in a vacuum chamber, contacting a liquid crystalline polymer fibrous web having interfiber spaces and a thickness of less than or equal to about 5 mils (127 micrometers), co-wound with a carrier, with a resin composition that is substantially free of a solvent, in the presence of a vacuum effective to infiltrate the fibrous web with the resin composition to provide an infiltrated, co-wound liquid crystalline polymer fibrous web;
removing the vacuum; and
in the vacuum chamber, applying greater than atmospheric pressure to the infiltrated fibrous web to provide an impregnated liquid crystalline polymer fibrous web.
2. The method of claim 1 wherein the liquid crystalline polymer web comprises liquid crystalline polymer fibers and a binder.
3. The method of claim 1 wherein the liquid crystalline polymer fibrous web is non-woven.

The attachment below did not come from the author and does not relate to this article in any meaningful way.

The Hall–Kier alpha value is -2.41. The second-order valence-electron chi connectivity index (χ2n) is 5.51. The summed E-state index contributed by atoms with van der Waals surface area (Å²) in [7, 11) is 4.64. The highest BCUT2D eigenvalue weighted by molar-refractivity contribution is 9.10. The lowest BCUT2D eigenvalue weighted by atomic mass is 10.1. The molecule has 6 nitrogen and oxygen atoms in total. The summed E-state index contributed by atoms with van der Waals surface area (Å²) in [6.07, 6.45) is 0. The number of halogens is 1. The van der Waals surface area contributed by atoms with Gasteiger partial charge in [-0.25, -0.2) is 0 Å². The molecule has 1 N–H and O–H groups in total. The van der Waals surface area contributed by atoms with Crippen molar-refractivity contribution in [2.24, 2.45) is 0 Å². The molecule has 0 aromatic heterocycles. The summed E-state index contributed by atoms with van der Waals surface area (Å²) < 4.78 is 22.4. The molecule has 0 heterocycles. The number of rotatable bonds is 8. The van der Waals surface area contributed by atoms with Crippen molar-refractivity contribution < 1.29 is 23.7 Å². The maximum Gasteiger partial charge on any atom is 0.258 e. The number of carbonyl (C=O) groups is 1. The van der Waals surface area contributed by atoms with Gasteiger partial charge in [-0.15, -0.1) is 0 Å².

4. The method of claim 1 wherein the liquid crystalline polymer fibrous web is a woven fabric.
5. The method of claim 1 wherein the carrier is porous.
6. The method of claim 1 wherein the resin composition comprises a thermosetting resin, a thermoplastic resin, or a combination comprising at least one of the foregoing resins.
7. The method of claim 6 wherein the resin composition comprises an epoxy resin, a polybutadiene, a polyisoprene, a polyester, a polyimide, a silicone, a bismaleimide triazine, a benzoxazine, a polystyrene, a poly(methacrylate), a polyacrylate, a poly(arylene ether), a polyaryletherketone, or a combination comprising at least one of the foregoing resins.